I've been studying binary heaps, and they are obviously a good data structure for a priority queue. Let's say that my stream of data has millions (N) of records, and I'm periodically interested in the top 1000 (k << N) records by rank. With enough space, I would just maintain an N-sized binary heap, and each insertion would be O(log N). What I'd like to do, though, is prune the tree on every insertion, i.e. discard the 1001st element. It's not obvious to me how to do pruning in less than O(k) time.
(If I were happy with O(k) time for each pruning (and insertion), I'd just maintain an ordered list of k elements, not a heap.)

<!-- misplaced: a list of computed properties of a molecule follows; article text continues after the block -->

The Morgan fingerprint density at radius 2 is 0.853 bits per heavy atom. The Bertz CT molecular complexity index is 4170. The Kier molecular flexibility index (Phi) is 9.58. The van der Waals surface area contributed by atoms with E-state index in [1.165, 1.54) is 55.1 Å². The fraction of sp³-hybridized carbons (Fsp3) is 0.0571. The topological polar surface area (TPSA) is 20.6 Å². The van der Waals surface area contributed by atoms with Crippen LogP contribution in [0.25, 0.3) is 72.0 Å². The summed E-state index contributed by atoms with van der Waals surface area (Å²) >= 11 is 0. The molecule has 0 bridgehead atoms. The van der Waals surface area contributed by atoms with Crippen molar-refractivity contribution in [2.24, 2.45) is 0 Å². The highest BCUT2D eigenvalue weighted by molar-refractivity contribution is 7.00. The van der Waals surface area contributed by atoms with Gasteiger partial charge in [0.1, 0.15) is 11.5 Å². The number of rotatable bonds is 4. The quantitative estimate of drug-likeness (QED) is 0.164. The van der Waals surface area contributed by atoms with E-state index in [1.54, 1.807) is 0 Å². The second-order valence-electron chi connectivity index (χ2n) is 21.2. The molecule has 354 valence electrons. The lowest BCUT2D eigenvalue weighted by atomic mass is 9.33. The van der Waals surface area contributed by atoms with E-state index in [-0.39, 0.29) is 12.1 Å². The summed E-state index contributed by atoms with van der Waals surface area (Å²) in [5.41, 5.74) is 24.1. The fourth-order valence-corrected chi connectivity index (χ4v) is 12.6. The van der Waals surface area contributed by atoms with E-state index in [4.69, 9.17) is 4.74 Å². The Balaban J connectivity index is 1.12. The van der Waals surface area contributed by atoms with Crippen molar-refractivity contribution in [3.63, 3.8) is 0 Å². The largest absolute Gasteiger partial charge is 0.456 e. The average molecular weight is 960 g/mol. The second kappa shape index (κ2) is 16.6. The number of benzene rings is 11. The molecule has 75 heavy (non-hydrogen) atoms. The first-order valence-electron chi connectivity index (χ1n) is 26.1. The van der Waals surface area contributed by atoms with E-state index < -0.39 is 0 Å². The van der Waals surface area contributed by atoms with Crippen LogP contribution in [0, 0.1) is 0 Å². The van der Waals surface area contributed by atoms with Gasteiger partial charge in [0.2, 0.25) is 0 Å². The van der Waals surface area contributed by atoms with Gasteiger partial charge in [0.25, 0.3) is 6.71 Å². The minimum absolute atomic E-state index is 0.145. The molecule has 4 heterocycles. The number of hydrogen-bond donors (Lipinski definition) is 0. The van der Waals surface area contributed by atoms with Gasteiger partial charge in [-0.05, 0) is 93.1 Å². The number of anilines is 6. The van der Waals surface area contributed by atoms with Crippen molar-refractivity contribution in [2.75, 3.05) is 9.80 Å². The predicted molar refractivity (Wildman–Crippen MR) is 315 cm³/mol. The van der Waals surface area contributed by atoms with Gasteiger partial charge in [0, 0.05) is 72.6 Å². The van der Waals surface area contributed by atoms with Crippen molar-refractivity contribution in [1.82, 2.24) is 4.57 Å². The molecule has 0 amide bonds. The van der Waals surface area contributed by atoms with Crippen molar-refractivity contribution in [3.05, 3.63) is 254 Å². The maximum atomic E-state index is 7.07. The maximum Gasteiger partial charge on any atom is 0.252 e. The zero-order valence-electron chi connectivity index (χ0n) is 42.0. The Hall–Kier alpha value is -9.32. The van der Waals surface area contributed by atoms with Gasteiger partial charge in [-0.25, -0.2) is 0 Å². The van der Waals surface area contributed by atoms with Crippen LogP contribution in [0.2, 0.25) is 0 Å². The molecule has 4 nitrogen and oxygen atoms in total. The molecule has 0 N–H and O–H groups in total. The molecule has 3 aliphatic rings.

One idea is to have two parallel heaps, one which keeps mins, the other keeping maxes, where both keep only the top 1000 elements. It's a bit ugly, though.
Just to clarify, these are my constraints:
- insertion: ideally less than ~1000 ops (so rules out primitive list)
- storage: limited, need to prune unpopular items roughly at rate of insertion (some constant-ish overhead is ok)
- querying top 1000: top 1000 items don't have to be perfectly sorted, heap-ish order is fine